Platonic Love; A Love That Doesn’t Hurt

We have suffered for a long time to think about the end of a relationship as a failure. We blame ourselves, or our partners, or both. There comes a time when we finally recover from our miserable time, we search for a new partner afterwards; in hoping that this new relationship won’t fail us again or we won’t fail the relationship. The truth is the hope will be unfounded because we have no real understanding of what has been reached, and nothing would ensure the failure won’t repeat itself.

Plato stated that humans are constructed in three planes; Soma (body), Psiche (soul), and Nous (divine consciousness or spirit). These three dimensions –physical, psychological, and spiritual– are actually required for our journey in understanding true love.

Platonic Love

In its original state, our soul lived among the gods, enjoying the true being of eternal forms. As they become human beings, most souls forget their divine origin. In all three dimensions, humans naturally search for completeness and eternity, because as divine creatures, we would have an innate wish to return to our original state – the state of union with God. Aristophanes himself had explained to us that love is our search for our alter ego, a part of us that will make us whole again. Love is then, the force that moves human towards this original condition.

What most people don’t understand is that they cannot both hold the definition of love and expect human being to fulfill it. I’m sorry, my friend, we can only get more disappointed with it. What we need to understand first is the human construction based on what Plato had said that we, humans, always crave for the physical plane more than anything without realizing and considering other planes. We have known in physical plane, we search for the beautiful Forms (ideas in mind), but we often forget the other. I could say that in order to get the fully understanding of true love, we might not only focusing on it, because in a higher realm (psychological plane), we also have a natural tendency to search for the divine and should feel impelled towards virtuous people in order to give birth to moral virtues and spread the seeds of eternity by building projects and reaching objectives that will leave a trace of our existence. And in the highest of three dimensions which is spiritual plane, love appears as the most important thing that pushes everything back to unity (the original state).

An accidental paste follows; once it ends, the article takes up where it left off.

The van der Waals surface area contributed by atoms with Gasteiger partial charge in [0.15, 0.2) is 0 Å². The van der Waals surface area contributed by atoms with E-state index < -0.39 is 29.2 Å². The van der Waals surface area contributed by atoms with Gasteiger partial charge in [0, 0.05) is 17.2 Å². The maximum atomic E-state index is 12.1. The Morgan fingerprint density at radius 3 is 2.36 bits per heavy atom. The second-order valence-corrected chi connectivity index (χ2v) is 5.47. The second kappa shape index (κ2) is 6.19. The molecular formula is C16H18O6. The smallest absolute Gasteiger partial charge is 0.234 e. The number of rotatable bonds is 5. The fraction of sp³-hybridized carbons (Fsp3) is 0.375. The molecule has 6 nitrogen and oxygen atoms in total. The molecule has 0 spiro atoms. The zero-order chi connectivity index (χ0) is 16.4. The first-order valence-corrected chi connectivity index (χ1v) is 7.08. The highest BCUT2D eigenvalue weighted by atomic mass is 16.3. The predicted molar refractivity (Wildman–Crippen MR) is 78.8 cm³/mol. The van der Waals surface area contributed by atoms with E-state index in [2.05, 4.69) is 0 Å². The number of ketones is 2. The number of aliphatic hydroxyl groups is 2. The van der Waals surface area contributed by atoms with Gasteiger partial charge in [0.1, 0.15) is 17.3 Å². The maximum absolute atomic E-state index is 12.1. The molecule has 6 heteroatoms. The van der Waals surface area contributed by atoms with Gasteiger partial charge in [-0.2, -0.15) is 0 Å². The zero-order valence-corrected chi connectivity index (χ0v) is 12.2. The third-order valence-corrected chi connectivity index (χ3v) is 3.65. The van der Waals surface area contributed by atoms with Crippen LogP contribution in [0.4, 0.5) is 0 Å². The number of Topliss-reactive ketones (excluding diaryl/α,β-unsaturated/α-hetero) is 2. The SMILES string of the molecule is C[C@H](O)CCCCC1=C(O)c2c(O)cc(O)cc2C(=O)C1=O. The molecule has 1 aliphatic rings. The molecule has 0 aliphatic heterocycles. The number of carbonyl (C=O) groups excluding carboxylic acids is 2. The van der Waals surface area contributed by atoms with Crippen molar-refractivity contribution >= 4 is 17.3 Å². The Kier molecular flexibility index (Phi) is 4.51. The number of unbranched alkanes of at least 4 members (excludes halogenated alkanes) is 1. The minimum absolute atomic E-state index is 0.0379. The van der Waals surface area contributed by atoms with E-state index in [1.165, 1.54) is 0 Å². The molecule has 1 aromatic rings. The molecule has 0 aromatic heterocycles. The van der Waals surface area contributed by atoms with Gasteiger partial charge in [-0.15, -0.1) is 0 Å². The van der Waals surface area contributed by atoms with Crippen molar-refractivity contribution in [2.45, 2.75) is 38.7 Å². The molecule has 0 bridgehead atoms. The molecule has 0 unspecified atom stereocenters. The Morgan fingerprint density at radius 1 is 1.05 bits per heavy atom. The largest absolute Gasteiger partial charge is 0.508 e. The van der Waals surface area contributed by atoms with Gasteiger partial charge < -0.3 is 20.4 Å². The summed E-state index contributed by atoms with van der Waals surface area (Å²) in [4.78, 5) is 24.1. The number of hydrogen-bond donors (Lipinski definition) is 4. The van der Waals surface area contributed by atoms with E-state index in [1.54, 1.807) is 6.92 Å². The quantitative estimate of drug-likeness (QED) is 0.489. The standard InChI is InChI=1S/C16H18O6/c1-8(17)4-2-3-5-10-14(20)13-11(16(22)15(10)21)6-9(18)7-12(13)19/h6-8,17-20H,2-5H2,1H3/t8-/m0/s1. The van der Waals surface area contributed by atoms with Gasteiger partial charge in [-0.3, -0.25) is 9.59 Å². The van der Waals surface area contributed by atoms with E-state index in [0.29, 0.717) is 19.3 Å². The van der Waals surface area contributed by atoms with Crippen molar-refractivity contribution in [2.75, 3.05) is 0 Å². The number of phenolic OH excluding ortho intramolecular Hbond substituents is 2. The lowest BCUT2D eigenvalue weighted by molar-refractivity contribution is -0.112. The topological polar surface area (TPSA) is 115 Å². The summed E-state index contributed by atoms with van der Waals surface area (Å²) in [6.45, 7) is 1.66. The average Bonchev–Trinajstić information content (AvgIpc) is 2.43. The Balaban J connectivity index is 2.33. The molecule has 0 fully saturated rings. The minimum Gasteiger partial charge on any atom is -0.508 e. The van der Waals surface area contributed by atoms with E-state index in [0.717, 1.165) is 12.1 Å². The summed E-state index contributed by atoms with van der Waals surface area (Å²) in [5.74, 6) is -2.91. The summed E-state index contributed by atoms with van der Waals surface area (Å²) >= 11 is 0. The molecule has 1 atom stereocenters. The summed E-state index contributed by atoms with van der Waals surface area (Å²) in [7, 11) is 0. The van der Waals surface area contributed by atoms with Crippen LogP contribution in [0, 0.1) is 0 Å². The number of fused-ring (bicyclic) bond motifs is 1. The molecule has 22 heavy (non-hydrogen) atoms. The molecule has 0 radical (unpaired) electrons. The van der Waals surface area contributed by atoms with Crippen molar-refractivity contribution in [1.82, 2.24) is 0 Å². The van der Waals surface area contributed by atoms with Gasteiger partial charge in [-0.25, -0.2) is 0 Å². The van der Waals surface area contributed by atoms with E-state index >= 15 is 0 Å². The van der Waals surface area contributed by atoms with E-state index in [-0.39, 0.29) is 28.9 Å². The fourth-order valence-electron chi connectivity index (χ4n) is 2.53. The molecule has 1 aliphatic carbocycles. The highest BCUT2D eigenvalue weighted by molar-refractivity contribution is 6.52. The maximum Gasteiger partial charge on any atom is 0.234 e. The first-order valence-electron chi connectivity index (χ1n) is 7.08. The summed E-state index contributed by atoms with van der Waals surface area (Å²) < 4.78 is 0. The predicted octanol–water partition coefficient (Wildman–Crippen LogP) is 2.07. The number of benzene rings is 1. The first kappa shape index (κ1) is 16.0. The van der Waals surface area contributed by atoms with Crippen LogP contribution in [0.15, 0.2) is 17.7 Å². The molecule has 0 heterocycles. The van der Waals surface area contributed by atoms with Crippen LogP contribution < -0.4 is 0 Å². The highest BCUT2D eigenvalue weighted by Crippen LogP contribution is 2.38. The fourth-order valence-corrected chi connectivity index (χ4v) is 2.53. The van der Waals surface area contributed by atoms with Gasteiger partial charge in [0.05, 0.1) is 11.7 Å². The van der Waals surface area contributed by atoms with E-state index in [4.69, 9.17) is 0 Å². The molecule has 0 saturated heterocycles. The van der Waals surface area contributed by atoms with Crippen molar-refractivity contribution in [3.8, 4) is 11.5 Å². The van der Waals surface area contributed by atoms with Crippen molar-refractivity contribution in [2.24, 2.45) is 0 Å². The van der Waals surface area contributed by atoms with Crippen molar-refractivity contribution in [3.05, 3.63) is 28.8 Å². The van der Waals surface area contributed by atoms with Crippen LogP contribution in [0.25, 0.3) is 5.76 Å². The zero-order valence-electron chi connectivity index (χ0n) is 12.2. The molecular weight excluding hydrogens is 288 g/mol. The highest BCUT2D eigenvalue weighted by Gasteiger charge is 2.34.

Plato had taught us that love is desire for the perpetual possession of the good. Desire happens because we want to possess something good, something beauty. What is truly beautiful must be good and what is truly good must be beautiful. To the Greeks, beauty was a function of harmony; it arose from harmonious relationship between parts that couldn’t cohere unless they were good for one another. Thus Socrates modifies his earlier definition that to love beauty is to wish to bring forth in beauty. To possess it perpetually would be to re-create endlessly. Consequently, love must by its very nature be the love of immortality as well as the beautiful.

From this perspective, it’s easy to identify the reasons behind our unhappy relationships. True love as Plato defended, is when one finds another person whom he or she can manifest love in all three levels of existence and feel fulfilled in all three dimensions.

In my own understanding, platonic love doesn’t mean sexless love. Rather, it means love that is not only commanded by instincts, not governed to satisfy only the body, but a kind of love that also fulfills the spiritual needs, which is be the reason why most of our relationships ended the worst; we often forget that this kind of love transcends the boundaries of the material life.

Platonic Love itself occurs when one realized the beautiful of other person inspires the mind and the soul and it directs one’s attention to the higher things.

This is what matters most in this life; A love that transcends.

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